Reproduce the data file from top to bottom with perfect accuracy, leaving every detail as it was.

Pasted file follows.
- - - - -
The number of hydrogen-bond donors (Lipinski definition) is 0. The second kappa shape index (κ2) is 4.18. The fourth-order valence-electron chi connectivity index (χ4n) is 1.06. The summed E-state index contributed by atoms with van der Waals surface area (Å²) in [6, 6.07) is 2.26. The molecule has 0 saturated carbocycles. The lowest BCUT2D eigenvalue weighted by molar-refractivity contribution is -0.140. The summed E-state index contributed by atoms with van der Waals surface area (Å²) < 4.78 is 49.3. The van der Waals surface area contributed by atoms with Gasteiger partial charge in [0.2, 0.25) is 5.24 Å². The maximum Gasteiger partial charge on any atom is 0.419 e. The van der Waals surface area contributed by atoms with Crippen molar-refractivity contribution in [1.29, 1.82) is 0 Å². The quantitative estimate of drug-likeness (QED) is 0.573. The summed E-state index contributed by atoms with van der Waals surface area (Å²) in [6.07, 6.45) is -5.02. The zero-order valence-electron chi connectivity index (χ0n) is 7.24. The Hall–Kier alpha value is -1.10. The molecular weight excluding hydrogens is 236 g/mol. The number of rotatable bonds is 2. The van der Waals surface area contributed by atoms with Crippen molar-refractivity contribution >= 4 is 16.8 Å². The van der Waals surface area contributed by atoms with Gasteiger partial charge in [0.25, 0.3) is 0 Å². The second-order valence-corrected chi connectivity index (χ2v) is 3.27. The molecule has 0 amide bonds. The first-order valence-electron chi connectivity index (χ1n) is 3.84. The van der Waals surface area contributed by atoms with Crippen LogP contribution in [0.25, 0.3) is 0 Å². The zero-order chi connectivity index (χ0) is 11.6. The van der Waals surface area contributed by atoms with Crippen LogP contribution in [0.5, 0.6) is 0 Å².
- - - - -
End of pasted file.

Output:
The number of hydrogen-bond donors (Lipinski definition) is 0. The second kappa shape index (κ2) is 4.18. The fourth-order valence-electron chi connectivity index (χ4n) is 1.06. The summed E-state index contributed by atoms with van der Waals surface area (Å²) in [6, 6.07) is 2.26. The molecule has 0 saturated carbocycles. The lowest BCUT2D eigenvalue weighted by molar-refractivity contribution is -0.140. The summed E-state index contributed by atoms with van der Waals surface area (Å²) < 4.78 is 49.3. The van der Waals surface area contributed by atoms with Gasteiger partial charge in [0.2, 0.25) is 5.24 Å². The maximum Gasteiger partial charge on any atom is 0.419 e. The van der Waals surface area contributed by atoms with Crippen molar-refractivity contribution in [1.29, 1.82) is 0 Å². The quantitative estimate of drug-likeness (QED) is 0.573. The summed E-state index contributed by atoms with van der Waals surface area (Å²) in [6.07, 6.45) is -5.02. The zero-order valence-electron chi connectivity index (χ0n) is 7.24. The Hall–Kier alpha value is -1.10. The molecular weight excluding hydrogens is 236 g/mol. The number of rotatable bonds is 2. The van der Waals surface area contributed by atoms with Crippen molar-refractivity contribution >= 4 is 16.8 Å². The van der Waals surface area contributed by atoms with Gasteiger partial charge in [0.25, 0.3) is 0 Å². The second-order valence-corrected chi connectivity index (χ2v) is 3.27. The molecule has 0 amide bonds. The first-order valence-electron chi connectivity index (χ1n) is 3.84. The van der Waals surface area contributed by atoms with Crippen LogP contribution in [0.25, 0.3) is 0 Å². The zero-order chi connectivity index (χ0) is 11.6. The van der Waals surface area contributed by atoms with Crippen LogP contribution in [0.5, 0.6) is 0 Å².